The World’s Oldest…Question

by Irina Tsukerman (Brooklyn, NY)

…is “Who am I?” In my case, it means who am I as a Jew. Am I even a Jew? My ethnic identity and my religious identity should be one and the same, because all Jews, as a people, are supposed to follow certain religious prescriptions (many of which indeed sound like a bitter pill to swallow). But I don’t believe in much of it. For instance, I don’t think kashrut is justified. I’m an agnostic. Praying doesn’t do the trick for me. I don’t want to waste my Saturday afternoons in synagogue, which to me, is a good place for community interaction, but otherwise isn’t particularly useful. I’m not a Democrat. I don’t believe in abortions, welfare, affirmative action, community service, and pro bono work. What can I say? I’m a bad Jew…

Or at least I would be according to one view. The other view, secular nationalist one, seems to justify me completely. I espouse my history and background. I completely support Israel. I encourage the unity among the Jews, including one language, which should be Hebrew, not Yiddish or Ladino or anything else. Hebrew. I’m an ardent advocate of Israel’s right to exist… I long to rejoin the Jewish community, and hopefully one day will actively participate in a number of important Jewish networks and organizations. And I support the core tenets of “traditional” Jewish values, such as justice, defense of the helpless, and love of learning. (Though the phrase “People of the Book” has a slightly different connotation in my view). I hope to become the best that I can and make my people proud of me. Which makes me a good Jew…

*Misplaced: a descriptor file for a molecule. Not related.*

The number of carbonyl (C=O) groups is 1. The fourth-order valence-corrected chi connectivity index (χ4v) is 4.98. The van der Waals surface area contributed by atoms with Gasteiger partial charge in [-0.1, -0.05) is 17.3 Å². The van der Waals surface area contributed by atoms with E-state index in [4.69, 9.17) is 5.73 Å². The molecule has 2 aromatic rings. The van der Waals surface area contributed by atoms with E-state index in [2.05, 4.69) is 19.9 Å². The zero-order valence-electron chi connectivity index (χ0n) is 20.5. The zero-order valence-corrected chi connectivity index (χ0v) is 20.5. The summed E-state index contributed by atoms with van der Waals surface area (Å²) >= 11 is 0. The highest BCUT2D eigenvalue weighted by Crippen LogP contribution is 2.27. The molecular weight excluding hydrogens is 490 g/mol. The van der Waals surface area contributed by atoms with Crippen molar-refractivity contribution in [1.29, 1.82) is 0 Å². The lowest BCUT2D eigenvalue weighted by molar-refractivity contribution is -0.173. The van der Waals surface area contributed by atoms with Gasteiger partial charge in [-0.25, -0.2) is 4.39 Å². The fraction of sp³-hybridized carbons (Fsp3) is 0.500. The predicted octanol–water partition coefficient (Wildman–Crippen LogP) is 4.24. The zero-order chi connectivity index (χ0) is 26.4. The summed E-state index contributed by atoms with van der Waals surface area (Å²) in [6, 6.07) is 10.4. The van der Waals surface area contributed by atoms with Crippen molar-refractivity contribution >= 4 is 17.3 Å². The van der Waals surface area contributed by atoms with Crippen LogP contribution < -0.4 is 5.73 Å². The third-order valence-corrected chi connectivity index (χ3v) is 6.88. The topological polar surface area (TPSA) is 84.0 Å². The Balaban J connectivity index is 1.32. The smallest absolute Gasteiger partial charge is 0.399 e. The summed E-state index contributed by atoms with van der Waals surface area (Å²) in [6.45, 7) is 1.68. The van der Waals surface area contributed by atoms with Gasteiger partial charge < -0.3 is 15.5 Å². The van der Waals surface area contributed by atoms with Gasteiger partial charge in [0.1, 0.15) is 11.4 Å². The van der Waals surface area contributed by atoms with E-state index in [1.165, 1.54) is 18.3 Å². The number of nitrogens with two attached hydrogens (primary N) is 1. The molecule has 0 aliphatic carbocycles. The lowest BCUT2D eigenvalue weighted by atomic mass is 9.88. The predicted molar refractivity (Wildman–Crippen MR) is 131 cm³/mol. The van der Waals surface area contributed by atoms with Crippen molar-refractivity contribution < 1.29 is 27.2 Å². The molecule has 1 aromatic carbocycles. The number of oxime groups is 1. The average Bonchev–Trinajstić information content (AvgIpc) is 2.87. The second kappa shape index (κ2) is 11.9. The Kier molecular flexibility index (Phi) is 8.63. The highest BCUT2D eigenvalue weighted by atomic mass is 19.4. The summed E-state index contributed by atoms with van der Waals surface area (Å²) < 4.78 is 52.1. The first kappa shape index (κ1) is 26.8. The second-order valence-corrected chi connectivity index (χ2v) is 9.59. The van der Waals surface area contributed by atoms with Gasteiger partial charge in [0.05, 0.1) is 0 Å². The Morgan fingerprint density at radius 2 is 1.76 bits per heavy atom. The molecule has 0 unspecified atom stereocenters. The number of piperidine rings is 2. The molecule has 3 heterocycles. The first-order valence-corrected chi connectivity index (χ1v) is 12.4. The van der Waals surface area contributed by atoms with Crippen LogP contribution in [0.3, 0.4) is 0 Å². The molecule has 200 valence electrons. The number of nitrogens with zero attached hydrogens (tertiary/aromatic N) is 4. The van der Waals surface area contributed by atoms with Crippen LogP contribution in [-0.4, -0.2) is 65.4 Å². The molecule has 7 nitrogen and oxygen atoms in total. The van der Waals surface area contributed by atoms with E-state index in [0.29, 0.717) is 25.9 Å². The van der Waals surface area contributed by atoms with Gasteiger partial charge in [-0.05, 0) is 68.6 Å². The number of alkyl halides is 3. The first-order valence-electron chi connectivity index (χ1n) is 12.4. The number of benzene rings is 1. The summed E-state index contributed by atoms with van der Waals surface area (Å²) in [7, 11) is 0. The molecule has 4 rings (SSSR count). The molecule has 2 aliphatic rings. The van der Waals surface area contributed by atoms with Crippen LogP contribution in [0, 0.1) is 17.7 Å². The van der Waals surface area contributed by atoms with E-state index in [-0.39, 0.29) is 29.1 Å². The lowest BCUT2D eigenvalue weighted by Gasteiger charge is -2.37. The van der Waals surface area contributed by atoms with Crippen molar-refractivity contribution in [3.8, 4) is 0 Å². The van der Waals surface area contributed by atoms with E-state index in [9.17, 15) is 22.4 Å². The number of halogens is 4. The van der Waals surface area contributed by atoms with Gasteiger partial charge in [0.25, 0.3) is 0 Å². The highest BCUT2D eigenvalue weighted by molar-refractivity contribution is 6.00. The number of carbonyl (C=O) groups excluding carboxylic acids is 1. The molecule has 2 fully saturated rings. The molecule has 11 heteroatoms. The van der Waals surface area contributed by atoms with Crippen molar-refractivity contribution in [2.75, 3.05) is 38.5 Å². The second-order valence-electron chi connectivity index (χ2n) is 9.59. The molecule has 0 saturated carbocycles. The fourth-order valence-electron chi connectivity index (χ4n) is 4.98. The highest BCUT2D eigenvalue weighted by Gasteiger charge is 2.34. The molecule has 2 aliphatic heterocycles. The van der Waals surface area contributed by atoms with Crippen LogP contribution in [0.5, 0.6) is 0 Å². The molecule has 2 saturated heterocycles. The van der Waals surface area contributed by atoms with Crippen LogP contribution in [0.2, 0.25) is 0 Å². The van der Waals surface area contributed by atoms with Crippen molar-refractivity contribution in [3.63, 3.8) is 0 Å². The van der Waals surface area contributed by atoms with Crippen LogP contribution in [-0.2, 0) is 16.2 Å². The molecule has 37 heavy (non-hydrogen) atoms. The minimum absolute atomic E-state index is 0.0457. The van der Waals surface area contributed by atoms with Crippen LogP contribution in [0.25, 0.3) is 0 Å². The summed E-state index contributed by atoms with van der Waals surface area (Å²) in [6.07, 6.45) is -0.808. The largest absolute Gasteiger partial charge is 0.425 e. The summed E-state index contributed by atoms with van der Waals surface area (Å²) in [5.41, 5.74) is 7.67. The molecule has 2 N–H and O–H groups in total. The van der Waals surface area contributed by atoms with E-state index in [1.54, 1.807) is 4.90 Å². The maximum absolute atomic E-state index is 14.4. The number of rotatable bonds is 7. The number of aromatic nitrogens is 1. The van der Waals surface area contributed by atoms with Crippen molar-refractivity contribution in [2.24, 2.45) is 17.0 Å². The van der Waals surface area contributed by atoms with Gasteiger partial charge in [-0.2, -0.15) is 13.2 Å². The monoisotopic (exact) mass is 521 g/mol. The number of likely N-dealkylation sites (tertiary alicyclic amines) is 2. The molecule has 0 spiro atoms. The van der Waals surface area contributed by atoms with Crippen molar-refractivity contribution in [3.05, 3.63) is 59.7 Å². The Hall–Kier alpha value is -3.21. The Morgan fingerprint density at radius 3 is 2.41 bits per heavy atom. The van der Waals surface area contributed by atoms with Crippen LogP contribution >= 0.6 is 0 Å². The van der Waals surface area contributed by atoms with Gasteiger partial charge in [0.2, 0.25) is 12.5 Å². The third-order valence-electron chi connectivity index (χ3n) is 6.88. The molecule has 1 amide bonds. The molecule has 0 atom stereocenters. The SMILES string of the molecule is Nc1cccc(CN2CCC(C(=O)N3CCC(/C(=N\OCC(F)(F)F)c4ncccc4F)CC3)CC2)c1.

But wait a second. Some of the more religious communities wouldn’t call me Jewish at all. I don’t even follow the basic of Jewish things. I eat pork, well, sometimes. I don’t really like pork. But I love rabbit and seafood and black caviar and chicken covered with cheese with dry plums. I am far from modest in my attire. I don’t mark the Holidays with the exception of Yom Kippur, which I mark only by fasting not prayers or restraint from work. I don’t have a Jewish name and I don’t want one. And though I want my children to have a Jewish education, I’m more concerned about their secular one and that they enjoy life, and are vivacious, aggressive, fun-loving, a bit crazy and to an extent, even disobedient and skeptical.

I want them to be everything I am and more. I want them to have an opportunity to go to the prom in school if they so wish. I didn’t, but only because I didn’t want to, not because I couldn’t. I don’t want them to wear long skirts all the time, but a variety of clothes that they like, as long as they don’t look like prostitutes. At the same time, I would love them to be as much interested in Jewish history, culture, and current life as I am, and I want them to be just as supportive of Israel. So who am I? Am I Jewish or not? Am I a bad Jew or a good Jew? Is an agnostic who supports Israel any better than an ultra-Orthodox who doesn’t? Is it so wrong to want to live to the fullest, and eat what I like, and do what I want with my life and free time, in the modern world?